And that’s where we bring you back to the Goldeyes. Both owner Sam Katz and manager Rick Forney have confirmed the local club was in serious talks with Heimlich and his agent earlier this year, and the pitcher was ready and willing to bring his talents north of the border.
There’s little doubt Heimlich would have been a success on the field. He likely would have torn up the American Association competition while helping the Goldeyes — champions in 2016 and 2017 before having a franchise-worst season in 2018 — get back to the promised land.
But Katz, Forney and company ultimately took a pass.
“There’s no question Luke would have been a game-changer in our league. He probably would have been one of the premier pitchers in the league,” Katz told the Free Press Monday.
“But then, on doing some research and finding out a little more, the decision to me was obvious. We just couldn’t sign him based on everything that had been going on. It just didn’t feel right. You’ve got to do what you morally believe is the right thing to do.”
I have no doubt this had the potential to backfire on the Goldeyes had they welcomed him to the fold. There may have been petitions, protests and boycotts, not to mention howls on social media. It could have got ugly, especially for a team that counts on widespread community support in order to continue to be successful.
It’s worth pointing out there are many players in the American Association who have criminal records as adults, which often makes getting across the border into Winnipeg, the league’s only Canadian franchise, difficult. Some have obtained waivers, while others are left behind. But I suspect none of them involve child sexual abuse.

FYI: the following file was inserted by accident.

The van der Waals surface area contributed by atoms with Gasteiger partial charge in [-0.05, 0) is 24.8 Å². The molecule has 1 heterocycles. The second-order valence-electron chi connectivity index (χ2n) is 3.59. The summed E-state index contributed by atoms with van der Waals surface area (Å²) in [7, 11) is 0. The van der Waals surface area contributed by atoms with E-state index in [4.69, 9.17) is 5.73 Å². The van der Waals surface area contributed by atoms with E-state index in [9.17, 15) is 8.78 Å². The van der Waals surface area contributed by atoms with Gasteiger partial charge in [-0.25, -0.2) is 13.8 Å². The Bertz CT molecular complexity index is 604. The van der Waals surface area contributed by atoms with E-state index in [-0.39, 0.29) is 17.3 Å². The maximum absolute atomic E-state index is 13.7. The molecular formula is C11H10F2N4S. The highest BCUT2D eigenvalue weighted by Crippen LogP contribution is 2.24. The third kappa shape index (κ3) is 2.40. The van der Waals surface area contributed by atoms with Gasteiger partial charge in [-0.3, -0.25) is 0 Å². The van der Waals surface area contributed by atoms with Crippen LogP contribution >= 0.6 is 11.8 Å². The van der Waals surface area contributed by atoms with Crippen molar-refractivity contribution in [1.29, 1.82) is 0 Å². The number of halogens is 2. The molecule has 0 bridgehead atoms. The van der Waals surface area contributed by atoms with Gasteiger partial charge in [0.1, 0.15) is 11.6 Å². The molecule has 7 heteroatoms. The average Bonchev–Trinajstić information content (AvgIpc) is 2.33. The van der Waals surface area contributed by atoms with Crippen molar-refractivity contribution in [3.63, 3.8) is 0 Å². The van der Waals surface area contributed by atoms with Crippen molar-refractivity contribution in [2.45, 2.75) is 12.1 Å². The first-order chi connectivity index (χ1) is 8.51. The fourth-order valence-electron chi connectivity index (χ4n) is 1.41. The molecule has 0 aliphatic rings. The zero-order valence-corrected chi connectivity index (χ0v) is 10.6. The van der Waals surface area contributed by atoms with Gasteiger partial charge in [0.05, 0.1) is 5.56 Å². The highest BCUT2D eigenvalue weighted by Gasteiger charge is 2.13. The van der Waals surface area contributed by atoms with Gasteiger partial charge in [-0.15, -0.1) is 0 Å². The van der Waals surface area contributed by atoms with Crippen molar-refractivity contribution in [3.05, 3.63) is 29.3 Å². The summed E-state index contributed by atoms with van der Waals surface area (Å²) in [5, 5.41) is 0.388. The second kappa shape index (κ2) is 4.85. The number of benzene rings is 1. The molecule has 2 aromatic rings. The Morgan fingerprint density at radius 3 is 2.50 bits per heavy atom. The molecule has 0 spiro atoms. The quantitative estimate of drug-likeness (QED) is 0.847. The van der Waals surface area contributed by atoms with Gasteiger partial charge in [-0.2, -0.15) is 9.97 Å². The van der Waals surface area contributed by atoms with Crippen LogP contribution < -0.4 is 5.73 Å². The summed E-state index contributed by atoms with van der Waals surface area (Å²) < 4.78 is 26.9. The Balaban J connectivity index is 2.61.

It’s also notable that the victim’s mother, who is divorced from one of Heimlich’s older brothers, has been adamant he shouldn’t be allowed to pursue a professional baseball career, telling the Times “any accomplishment he makes will shine a light on (the victim).”
And that’s really what this boils down to now. Even if he’s guilty of the horrendous crime he admitted to as a teenager, should Heimlich be allowed to pursue his chosen career, with his unique talents? Keep in mind he’s vying to be a baseball player, not a daycare attendant or gym teacher. If not baseball, what kind of job would society be comfortable with Heimlich pursuing?
Does the fact there appears to be some grey area here change anything? In my nearly two decades of covering crime and justice for this newspaper, I saw regular examples where people would take deals on the table rather than risk going to trial, even if there was some doubt about their guilt. Throw in the fact he was a youth, with all the family pressures involved here, and it isn’t exactly black and white.
It’s been said time heals all wounds, but in this case, does it really? Is there an acceptable amount of time that can pass before Heimlich can get back into the game? Or should he be blacklisted forever?
MLB, Japan and Winnipeg may have all balked, but Heimlich has recently found at least a temporary home with a team in Mexico. Tecolotes de los Dos Laredos signed him earlier this spring after the Goldeyes walked away. The president of the Mexican league initially suggested they might void the deal, but ultimately gave the green light as the season began in April.
Heimlich has now made five starts in a league comparable to Triple-A, going 2-2 with a 3.81 ERA, striking out 28 in 28.1 innings and walking just seven. It’s enough to make you wonder what he would have done here in Winnipeg, playing in a non-affiliated league that is comparable to a Double-A level.
All of which brings me back to my original question: Did the Goldeyes make the right call? Like the Heimlich case itself, the answer may be complicated.
Mike McIntyre grew up wanting to be a professional wrestler. But when that dream fizzled, he put all his brawn into becoming a professional writer.